4. de Latour RP, Schrezenmeier H, Bacigalupo A, Blaise D, de Souza CA, et al. (2012) Allogeneic stem cell transplantation in paroxysmal nocturnal hemoglobinuria. Haematologica 97: 1666-73.
  5. Kelly RJ, Hill A, Arnold LM, Brooksbank GL, Richards SJ, et al. (2011) Long-term treatment with eculizumab in paroxysmal nocturnal hemoglobinuria: sustained efficacy and improved survival. Blood 117: 6786-92. [Crossref]
  6. Hillmen P, Young NS, Schubert J, Brodsky RA, Socié G, et al. (2006) The complement inhibitor eculizumab in paroxysmal nocturnal hemoglobinuria. N Engl J Med 355: 1233-43. [Crossref]
  7. Kamranzadeh Fumani H, Zokaasadi M, Kasaeian A, Alimoghaddam K, Mousavi SA, et al. Allogeneic hematopoietic stem cell transplantation for paroxysmal nocturnal hemoglobinuria: a retrospective single‐center study. Hematol Oncol 1: 1-41. [Crossref]
  8. Peffault de Latour R (2016) Transplantation for bone marrow failure: current issues. Hematology Am Soc Hematol Educ Program 90-98. [Crossref]
  9. Bacigalupo A, Socié G, Hamladji RM, Aljurf M, Maschan A, et al. (2015) Current outcome of HLA identical sibling versus unrelated donor transplants in severe aplastic anemia: an EBMT analysis. Haematologica 100: 696-702. [Crossref]
  10. Alashkar F, Dührsen U, Röth A (2016) Horse anti‐thymocyte globulin and eculizumab as concomitant therapeutic approach in an aplastic paroxysmal nocturnal hemoglobinuria patient: go or no‐go?. Eur J Haematol 97: 403-5. [Crossref]
  11. Asano J, Ueda R, Tanaka Y, Shinzato I, Takafuta T (2013) Effects of immunosuppressive therapy in a patient with aplastic anemia-paroxysmal nocturnal hemoglobinuria (AA-PNH) syndrome during ongoing eculizumab treatment. Intern Med 53: 125-8. [Crossref]
  12. Marotta S, Giagnuolo G, Basile S, Pagliuca S, Grimaldi F, et al. (2014) Excellent outcome of concomitant intensive immunosuppression and eculizumab in aplastic anemia/paroxysmal nocturnal hemoglobinuria syndrome. Journal of Hematology & Thromboembolic Diseases 2: 1.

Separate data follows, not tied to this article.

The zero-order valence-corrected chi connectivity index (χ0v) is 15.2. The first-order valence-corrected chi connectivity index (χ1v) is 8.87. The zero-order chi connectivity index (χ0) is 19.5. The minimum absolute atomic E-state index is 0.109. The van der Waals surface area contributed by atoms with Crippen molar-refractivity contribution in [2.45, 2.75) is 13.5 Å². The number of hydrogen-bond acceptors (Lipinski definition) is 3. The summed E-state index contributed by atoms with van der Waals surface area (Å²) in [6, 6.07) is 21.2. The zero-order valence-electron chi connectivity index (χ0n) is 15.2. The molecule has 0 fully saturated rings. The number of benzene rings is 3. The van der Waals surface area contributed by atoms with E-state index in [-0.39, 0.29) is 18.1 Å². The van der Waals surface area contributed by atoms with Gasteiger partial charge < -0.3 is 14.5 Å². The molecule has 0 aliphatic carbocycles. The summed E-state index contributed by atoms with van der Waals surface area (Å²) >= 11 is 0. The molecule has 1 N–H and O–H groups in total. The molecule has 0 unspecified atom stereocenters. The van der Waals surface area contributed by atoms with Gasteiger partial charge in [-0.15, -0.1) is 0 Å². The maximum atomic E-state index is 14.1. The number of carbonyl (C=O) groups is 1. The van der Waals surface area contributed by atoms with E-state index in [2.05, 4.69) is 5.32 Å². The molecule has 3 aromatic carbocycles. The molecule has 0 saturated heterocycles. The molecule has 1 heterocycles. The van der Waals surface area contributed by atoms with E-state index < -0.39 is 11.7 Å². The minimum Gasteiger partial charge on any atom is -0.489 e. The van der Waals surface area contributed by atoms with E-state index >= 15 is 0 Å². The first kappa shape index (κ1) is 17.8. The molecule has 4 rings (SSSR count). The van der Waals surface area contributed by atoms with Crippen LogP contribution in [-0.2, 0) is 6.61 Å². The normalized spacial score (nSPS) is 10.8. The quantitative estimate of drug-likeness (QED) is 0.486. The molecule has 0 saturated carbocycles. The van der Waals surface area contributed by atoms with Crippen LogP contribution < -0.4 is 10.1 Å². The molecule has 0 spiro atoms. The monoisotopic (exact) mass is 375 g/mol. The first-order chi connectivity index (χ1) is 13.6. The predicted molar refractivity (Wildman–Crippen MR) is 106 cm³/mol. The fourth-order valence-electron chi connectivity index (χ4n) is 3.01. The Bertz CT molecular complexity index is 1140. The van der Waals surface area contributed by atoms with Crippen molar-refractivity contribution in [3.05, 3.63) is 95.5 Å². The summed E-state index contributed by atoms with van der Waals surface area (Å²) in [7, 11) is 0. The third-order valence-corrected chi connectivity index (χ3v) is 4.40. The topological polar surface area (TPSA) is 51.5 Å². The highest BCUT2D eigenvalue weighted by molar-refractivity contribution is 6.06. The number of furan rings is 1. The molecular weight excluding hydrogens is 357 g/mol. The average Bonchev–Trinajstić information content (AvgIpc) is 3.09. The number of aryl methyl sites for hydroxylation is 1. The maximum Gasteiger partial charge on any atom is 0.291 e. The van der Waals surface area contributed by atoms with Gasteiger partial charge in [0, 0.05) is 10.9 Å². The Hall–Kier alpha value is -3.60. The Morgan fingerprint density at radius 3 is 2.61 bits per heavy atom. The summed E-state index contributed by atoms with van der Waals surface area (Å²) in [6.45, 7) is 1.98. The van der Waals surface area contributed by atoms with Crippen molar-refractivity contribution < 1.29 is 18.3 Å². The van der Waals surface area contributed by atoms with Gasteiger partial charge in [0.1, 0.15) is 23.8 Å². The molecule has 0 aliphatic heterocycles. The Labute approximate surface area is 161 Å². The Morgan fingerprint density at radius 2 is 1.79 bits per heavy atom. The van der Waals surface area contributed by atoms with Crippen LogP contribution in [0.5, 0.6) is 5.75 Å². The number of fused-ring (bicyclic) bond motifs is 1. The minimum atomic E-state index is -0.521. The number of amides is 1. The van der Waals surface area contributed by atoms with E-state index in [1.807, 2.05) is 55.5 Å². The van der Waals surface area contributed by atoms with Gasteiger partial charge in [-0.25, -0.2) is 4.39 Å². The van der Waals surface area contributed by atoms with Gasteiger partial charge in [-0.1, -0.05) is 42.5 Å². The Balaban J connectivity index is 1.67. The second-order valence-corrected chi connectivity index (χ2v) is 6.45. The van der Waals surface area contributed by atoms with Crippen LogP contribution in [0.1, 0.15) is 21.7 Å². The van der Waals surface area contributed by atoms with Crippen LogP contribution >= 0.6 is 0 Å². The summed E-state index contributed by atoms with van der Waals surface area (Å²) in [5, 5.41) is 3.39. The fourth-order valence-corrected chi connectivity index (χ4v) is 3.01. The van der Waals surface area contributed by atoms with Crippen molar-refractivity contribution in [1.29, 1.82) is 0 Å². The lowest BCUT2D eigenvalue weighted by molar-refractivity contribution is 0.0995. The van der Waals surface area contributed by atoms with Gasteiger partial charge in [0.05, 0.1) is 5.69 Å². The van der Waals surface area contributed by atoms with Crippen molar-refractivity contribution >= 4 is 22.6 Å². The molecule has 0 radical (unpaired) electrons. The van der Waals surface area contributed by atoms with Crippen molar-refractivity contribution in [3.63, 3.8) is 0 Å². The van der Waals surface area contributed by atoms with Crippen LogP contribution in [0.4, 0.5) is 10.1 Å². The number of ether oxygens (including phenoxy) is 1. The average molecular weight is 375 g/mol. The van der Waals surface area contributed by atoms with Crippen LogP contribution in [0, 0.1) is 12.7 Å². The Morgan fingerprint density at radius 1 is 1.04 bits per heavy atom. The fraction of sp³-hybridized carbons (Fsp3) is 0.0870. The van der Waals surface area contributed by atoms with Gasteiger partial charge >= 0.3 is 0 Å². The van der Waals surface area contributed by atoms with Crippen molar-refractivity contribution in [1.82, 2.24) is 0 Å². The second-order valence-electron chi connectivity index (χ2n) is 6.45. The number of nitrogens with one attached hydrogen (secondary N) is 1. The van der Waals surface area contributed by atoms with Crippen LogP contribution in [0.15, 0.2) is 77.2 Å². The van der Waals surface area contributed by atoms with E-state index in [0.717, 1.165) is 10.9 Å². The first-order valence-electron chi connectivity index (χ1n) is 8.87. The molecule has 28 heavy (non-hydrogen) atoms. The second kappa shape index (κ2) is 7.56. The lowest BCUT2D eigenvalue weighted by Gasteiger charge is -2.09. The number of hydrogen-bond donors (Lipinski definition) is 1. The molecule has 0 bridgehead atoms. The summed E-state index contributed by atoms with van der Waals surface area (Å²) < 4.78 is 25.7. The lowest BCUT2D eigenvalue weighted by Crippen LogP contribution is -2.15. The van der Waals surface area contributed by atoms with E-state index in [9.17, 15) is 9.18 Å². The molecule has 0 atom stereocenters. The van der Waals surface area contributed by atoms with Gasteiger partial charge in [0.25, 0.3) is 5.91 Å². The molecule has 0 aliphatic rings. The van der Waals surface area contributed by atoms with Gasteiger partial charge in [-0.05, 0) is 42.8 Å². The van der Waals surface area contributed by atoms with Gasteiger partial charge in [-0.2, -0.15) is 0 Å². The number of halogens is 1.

13. Oshiro H, Goi K, Akahane K, Inukai T, Sugita K (2015) Effective eculizumab therapy followed by BMT in a boy with paroxysmal nocturnal hemoglobinuria. Pediatr Int 57: e27-9. [Crossref]
  14. Goh BK, Chedid MF, Gloor JM, Raghavaiah S, Stegall MD (2012) The impact of terminal complement blockade on the efficacy of induction with polyclonal rabbit antithymocyte globulin in living donor renal allografts. Transpl Immunol 27: 95-100. [Crossref]
  15. Taniguchi K, Okada M, Yoshihara S, Sawada A, Tokugawa T, et al. (2011) Strategy for bone marrow transplantation in eculizumab-treated paroxysmal nocturnal hemoglobinuria. Int J Hematol 94: 403-407. [Crossref]
  16. Goker H, Uz B, Buyukasik Y, Aksu S, Haznedaroglu I, et al. (2011) Eculizumab before and after allogeneic hematopoietic stem cell transplantation in a patient with paroxysmal nocturnal hemoglobinuria. Turk J Hematol 28: 223-7. [Crossref]
  17. Griffin M, Kulasekararaj A, Gandhi S, Hillmen P, Munir T, et al. (2016) Concurrent Treatment of Aplastic Anaemia (AA) with Immunosuppressive Therapy and Paroxysmal Nocturnal Hemoglobinuria (PNH) with Eculizumab: A UK Experience. Blood 128: 2683.
  18. Griffin M, Hillmen P, Munir T, Richards S, Arnold L, et al. (2016) Concurrent treatment of aplastic anemia (AA) with immunosupressive therapy and paroxysmal nocturnal hemoglobinuria (PNH) with eculizumab. Haematologica 101: 612.
  19. Jodele S, Zhang K, Zou F, Laskin B, Dandoy CE, et al. (2016) The genetic fingerprint of susceptibility for transplant-associated thrombotic microangiopathy. Blood 127: 989-96. [Crossref]
  20. Jodele S, Fukuda T, Mizuno K, Vinks AA, Laskin BL, et al. (2016) Variable eculizumab clearance requires pharmacodynamic monitoring to optimize therapy for thrombotic microangiopathy after hematopoietic stem cell transplantation. Biol Blood Marrow Transplant 22: 307-15. [Crossref]

Editorial Information

Editor-in-Chief

Andy Goren
University of Rome "G.Marconi"

Article Type

Case Report

Publication history

Received date: March 06, 2018
Accepted date: March 29, 2018
Published date: March 31, 2018

Copyright

© 2018 González-Rodríguez AP. This is an open-access article distributed under the terms of the Creative Commons Attribution License, which permits unrestricted use, distribution, and reproduction in any medium, provided the original author and source are credited.

Citation

González-Rodríguez AP, Lorenzo-Herrero S, Pilar P, Ana Julia GH, Joud Z, et al. (2018) Eculizumab and Hematopoietic Stem Cell Transplantation for the treatment of Paroxysmal Nocturnal Hemoglobinuria associated to Aplastic Anemia. Clin Case Rep Rev 4: DOI: 10.15761/CCRR.1000402

Corresponding author

Ana P Gonzalez-Rodriguez

Department of Hematology, Hospital Universitario Central de Asturias (HUCA), Oviedo, Spain.

E-mail : bhuvaneswari.bibleraaj@uhsm.nhs.uk

Figure 1. Flow cytometry at the moment of the transplantation: RBC type III 75.9%, neutrophils CD16- FLAER- 99.2%, monocytes CD14-FLAER- 97.3%.

Figure 2. The kinetics of PNH neutrophils, donor chimerism in neutrophils and T cells and the levels of LDH, hemoglobin and haptoglobin.